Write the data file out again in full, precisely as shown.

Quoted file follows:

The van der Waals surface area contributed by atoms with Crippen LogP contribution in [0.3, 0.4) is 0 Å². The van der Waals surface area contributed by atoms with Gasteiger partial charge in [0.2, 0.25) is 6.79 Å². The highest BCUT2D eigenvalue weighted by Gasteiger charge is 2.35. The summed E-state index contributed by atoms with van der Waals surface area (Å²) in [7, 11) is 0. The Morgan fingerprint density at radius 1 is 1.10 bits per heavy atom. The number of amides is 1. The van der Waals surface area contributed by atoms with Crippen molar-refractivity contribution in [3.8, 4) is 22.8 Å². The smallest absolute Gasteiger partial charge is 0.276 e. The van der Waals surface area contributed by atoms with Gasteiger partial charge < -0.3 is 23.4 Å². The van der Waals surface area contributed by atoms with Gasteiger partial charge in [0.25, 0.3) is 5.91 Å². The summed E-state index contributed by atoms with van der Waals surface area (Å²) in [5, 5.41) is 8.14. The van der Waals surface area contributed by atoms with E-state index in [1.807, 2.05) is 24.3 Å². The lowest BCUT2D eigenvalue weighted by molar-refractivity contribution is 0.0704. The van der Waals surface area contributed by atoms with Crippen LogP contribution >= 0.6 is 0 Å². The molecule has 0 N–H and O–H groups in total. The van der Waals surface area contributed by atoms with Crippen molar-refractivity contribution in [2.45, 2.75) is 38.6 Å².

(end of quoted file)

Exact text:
The van der Waals surface area contributed by atoms with Crippen LogP contribution in [0.3, 0.4) is 0 Å². The van der Waals surface area contributed by atoms with Gasteiger partial charge in [0.2, 0.25) is 6.79 Å². The highest BCUT2D eigenvalue weighted by Gasteiger charge is 2.35. The summed E-state index contributed by atoms with van der Waals surface area (Å²) in [7, 11) is 0. The Morgan fingerprint density at radius 1 is 1.10 bits per heavy atom. The number of amides is 1. The van der Waals surface area contributed by atoms with Crippen molar-refractivity contribution in [3.8, 4) is 22.8 Å². The smallest absolute Gasteiger partial charge is 0.276 e. The van der Waals surface area contributed by atoms with Gasteiger partial charge < -0.3 is 23.4 Å². The van der Waals surface area contributed by atoms with Gasteiger partial charge in [0.25, 0.3) is 5.91 Å². The summed E-state index contributed by atoms with van der Waals surface area (Å²) in [5, 5.41) is 8.14. The van der Waals surface area contributed by atoms with E-state index in [1.807, 2.05) is 24.3 Å². The lowest BCUT2D eigenvalue weighted by molar-refractivity contribution is 0.0704. The van der Waals surface area contributed by atoms with Crippen LogP contribution >= 0.6 is 0 Å². The molecule has 0 N–H and O–H groups in total. The van der Waals surface area contributed by atoms with Crippen molar-refractivity contribution in [2.45, 2.75) is 38.6 Å².